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2018 Kawasaki NINJA 650 ABS KRT
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Other than the obvious anatomical answers, how is a female rider different than a male rider? There will be as many different answers as there are riders, but here are some generalities to think about.

Size matters
We tend to be smaller and not as strong as our male counterparts. We really have to think twice about bike fit to make sure we can control the machine and, yes, pick it up if necessary. Potential passengers could be bigger and heavier than we are, affecting bike control; this is the primary reason I rarely take passengers, unless it's an ATGATT kid for a little joyride.

Personal safety
Because of the nature of being on two wheels, all riders are more vulnerable. But we may be viewed by the criminal element as an easier target than a guy. Have you given any thought to all the personal safety options there are out there and what the best choice is for you? Like the song says, I believe most people are good, but I think we have to have our guard up a little bit when we're out riding by ourselves.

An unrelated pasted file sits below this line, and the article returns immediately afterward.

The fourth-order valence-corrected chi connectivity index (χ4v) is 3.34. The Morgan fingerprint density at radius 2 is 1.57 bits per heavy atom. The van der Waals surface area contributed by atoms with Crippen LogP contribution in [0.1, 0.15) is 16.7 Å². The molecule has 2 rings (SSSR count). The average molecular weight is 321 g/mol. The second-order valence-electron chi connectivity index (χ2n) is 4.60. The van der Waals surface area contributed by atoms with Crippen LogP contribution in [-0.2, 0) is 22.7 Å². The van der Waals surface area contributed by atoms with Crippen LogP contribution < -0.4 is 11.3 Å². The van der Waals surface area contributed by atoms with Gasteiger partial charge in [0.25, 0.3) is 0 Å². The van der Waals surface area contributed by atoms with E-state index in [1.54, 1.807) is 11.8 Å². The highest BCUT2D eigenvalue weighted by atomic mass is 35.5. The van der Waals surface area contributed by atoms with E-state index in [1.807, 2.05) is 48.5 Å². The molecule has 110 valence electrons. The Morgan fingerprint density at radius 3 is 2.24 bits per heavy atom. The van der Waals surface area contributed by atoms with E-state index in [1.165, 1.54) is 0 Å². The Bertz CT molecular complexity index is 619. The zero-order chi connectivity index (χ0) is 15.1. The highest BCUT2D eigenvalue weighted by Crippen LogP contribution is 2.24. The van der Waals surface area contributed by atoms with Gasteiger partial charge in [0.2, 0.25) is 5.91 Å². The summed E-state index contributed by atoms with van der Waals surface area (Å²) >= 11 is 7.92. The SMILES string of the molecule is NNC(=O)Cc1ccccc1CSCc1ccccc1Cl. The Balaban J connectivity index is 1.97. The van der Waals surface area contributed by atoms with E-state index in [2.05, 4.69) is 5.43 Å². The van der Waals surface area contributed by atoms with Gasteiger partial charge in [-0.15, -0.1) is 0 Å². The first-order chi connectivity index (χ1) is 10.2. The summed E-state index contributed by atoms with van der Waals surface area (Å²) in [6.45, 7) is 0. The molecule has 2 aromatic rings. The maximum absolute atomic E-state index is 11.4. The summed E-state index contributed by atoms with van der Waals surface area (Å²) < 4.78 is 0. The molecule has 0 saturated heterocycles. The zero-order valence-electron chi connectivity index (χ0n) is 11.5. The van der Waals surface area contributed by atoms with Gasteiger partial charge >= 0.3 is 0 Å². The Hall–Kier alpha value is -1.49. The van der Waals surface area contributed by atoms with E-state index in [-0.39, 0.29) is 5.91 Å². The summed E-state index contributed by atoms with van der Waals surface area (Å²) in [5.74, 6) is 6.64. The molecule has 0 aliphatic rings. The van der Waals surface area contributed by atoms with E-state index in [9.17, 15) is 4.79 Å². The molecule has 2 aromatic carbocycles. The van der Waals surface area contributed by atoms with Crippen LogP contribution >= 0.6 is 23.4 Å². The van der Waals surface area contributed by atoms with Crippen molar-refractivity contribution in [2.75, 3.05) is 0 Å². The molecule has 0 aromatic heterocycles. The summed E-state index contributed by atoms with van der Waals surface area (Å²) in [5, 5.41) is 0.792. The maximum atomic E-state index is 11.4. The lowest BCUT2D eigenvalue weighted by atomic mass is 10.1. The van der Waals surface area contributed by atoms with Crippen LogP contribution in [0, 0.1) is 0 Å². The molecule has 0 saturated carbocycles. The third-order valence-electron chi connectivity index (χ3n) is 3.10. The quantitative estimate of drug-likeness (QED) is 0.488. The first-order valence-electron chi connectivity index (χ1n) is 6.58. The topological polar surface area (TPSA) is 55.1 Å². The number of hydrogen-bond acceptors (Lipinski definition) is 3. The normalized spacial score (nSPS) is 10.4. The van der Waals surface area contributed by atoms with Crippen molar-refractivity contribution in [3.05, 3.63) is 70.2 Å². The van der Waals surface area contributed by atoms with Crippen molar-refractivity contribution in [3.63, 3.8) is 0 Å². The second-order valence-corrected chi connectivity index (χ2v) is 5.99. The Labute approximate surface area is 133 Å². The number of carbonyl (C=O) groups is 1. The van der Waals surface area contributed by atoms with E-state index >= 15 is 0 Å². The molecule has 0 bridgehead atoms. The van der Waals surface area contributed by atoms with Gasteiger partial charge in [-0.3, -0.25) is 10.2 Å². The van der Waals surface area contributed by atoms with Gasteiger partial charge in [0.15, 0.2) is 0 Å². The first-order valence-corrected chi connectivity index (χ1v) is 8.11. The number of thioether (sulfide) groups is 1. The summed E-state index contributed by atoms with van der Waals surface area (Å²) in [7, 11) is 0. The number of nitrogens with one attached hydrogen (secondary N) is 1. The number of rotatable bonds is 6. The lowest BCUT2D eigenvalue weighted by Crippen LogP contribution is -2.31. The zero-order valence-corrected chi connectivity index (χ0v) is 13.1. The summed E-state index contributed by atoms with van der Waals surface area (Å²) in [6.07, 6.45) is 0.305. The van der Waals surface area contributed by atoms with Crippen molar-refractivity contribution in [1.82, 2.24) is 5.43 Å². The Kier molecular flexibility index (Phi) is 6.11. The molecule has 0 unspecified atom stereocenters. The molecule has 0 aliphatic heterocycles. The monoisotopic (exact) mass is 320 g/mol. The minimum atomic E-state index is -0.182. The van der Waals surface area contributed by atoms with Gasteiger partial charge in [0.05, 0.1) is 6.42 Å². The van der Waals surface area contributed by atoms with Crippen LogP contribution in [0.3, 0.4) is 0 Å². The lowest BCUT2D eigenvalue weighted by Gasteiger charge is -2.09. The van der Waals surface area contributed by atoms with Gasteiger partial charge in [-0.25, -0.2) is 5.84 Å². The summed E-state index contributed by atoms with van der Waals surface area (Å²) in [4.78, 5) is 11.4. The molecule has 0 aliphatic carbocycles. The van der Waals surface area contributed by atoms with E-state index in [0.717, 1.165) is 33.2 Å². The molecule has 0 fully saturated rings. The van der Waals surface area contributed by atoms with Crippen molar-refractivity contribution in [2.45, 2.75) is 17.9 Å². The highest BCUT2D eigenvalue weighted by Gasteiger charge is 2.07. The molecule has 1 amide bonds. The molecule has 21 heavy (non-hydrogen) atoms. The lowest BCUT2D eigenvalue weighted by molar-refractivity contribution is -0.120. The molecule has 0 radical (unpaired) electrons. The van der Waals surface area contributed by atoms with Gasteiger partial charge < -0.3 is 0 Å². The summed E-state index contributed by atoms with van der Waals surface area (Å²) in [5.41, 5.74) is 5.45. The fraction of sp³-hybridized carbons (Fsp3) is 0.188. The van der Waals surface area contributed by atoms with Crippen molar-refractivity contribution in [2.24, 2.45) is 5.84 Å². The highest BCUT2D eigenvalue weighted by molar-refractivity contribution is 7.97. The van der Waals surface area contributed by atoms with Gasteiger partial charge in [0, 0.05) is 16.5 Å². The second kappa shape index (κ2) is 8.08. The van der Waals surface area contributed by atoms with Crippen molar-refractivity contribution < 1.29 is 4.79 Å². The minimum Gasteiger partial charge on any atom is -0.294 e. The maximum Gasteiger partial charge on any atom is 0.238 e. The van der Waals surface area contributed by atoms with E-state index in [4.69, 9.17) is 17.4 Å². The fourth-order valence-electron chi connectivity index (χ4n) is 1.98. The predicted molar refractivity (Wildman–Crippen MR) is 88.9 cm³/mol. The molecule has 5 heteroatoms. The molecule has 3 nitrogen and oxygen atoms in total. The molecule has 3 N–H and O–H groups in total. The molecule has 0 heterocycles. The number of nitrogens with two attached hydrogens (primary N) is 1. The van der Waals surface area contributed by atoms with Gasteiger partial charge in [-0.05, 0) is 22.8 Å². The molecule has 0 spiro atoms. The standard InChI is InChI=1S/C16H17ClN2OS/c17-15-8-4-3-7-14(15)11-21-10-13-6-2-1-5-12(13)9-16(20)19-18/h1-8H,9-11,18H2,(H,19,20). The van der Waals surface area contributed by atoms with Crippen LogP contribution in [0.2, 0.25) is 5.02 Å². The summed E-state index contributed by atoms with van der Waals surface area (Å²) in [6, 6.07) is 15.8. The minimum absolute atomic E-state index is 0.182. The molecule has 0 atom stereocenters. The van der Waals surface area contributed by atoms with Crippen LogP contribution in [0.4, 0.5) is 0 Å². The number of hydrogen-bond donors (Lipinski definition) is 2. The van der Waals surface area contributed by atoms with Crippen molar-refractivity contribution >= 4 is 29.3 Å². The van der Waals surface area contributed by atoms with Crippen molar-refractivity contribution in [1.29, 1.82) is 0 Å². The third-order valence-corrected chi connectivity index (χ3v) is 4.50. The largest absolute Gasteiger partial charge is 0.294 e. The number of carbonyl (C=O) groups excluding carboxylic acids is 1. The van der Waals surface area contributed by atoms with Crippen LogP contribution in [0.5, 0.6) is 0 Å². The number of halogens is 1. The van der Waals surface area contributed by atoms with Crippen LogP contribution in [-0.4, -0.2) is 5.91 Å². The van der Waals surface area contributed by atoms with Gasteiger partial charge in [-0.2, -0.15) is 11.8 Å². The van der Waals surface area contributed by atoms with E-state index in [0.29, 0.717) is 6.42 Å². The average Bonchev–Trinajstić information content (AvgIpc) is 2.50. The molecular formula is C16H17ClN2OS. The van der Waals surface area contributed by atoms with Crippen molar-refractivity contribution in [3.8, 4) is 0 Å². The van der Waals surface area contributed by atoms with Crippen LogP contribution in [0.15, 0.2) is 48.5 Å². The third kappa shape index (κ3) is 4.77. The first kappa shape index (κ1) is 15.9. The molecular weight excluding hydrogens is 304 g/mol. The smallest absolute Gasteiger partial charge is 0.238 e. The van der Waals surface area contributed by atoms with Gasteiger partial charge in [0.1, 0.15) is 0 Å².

Gear
We all know what a bear it is to find clothes that fit us!!! Every manufacturer's sizing is different; riding gear presents the same problem. Because our shapes vary so much more than the guys' do (OK, so anatomy does come into play after all), we may end up compromising our safety by wearing ill-fitting gear. Where can we find the best gear options? Oh, and then there's the whole PINK thing.:ROFLMAO:

We're such... GIRLS!!
I'm soon to begin my 13th year teaching motorcycle classes. In my experience, female students in general (not ALL of them) tend to be a little more timid about learning to ride. We all learn at a different pace and that's 100% OK. Most of them pass the class. But I get feedback from some of my female students that the men in their lives who ride try to push them toward bigger bikes that they're not ready for, or are impatient with them because they're not comfortable taking the same risks. Usually the ones that are there only because their male significant other insisted that they learn to ride end up leaving by their own request or I have to counsel them out because of their inability to meet the objectives of the range exercises--probably because they don't want to be there in the first place. In spite of the last six decades of attempted sociological retooling to try to convince us that men and women are the same, we're actually still Mars and Venus like we've always been. Our male riding companions need to treat us as the individuals that we are.